‘We have this handy fusion reactor in the sky called the sun, you don’t have to do anything it just works. It shows up every day.’ Elon Musk
Did you know that one hour of worldwide sunshine provides enough energy to power everything on earth for a year?
Vernon receives 2027 hours of bright sunshine per year, actually more than either Penticton or Kelowna and a lot more than almost all of Germany, which has adopted widespread use of solar.
Fuel prices are rising rapidly (about six per cent per year). Generating your own electricity controls your costs for 40+ years. Currently there is a federal ‘Greener Homes’ grant of $5,000 to help you go solar. After the grant, a system of 5kw can be installed for approximately $8,000.
It takes only eight years to pay off your original investment of $8,000. After that time your electricity will essentially be free for 30+ more years. You get back at least six times your investment. Also, your property value could rise by up to ‘three or four per cent,’ according to kelownahomes.ca. Basically, you can pay the utility company or invest in yourself.
During the summer excess power from your system passes into the grid and in the winter, when there is less sun, you can draw power back. Also, if you have a solar system you have the possibility of generating power during a power cut.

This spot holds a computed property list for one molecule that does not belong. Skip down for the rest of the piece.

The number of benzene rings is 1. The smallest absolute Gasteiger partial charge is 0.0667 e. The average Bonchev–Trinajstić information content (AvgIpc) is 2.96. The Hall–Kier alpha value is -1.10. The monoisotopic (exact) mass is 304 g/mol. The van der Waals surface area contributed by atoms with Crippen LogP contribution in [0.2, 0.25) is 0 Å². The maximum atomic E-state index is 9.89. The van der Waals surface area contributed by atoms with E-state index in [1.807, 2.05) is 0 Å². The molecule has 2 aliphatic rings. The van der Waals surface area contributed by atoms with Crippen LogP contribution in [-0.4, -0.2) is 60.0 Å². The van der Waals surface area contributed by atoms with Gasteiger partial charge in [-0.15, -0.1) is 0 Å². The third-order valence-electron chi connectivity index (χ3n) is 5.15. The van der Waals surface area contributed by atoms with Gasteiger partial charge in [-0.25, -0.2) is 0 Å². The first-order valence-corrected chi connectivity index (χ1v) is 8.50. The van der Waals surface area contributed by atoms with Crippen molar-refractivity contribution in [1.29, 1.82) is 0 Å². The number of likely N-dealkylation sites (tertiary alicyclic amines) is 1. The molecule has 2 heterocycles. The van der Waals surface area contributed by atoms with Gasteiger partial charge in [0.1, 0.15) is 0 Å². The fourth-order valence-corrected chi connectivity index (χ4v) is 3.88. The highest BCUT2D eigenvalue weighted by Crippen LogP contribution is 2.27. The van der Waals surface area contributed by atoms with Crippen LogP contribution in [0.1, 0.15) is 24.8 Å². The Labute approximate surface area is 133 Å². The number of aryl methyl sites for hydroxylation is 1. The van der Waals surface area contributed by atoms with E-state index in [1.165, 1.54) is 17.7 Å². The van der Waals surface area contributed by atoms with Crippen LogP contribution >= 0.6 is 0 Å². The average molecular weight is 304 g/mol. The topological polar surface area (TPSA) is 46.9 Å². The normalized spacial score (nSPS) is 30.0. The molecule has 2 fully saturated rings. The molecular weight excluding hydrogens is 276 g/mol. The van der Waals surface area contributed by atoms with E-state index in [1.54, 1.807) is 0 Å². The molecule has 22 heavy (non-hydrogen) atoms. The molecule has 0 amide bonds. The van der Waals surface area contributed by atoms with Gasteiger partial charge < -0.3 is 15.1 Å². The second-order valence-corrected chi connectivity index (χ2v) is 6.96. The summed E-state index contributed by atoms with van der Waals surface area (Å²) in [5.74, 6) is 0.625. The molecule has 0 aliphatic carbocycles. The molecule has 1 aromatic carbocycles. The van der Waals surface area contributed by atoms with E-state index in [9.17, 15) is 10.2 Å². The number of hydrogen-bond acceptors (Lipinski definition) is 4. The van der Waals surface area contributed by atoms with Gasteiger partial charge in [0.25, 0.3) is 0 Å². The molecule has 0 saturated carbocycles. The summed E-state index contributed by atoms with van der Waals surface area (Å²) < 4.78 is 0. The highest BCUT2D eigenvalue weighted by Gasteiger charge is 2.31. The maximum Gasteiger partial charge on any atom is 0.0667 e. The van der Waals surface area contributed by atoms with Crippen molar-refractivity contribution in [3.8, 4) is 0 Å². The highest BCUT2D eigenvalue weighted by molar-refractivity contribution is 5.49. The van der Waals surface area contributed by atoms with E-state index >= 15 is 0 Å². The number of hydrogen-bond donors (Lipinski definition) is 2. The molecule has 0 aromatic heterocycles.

If the roof of your house does not face south, an option may be to attach the solar panels onto a ground-mounted rack.
Some people are concerned about snow on panels; on an annual basis snow reduces the generation of power by about five per cent.
There is a myth floating around that you will never get back the amount of energy it takes to manufacture a solar panel during its use. This is false; it actually takes about a year to make up for the manufacture.
The ‘bottom line’ is that it feels great to be doing something to combat global warming.
If you would like advice on how to proceed with a solar installation contact John at firstname.lastname@example.org.
John Barling lives in Coldstream and is author of BC Hydro’s ‘Sources: Solar Energy’ and was Head of Science at the International School in Monte Carlo.
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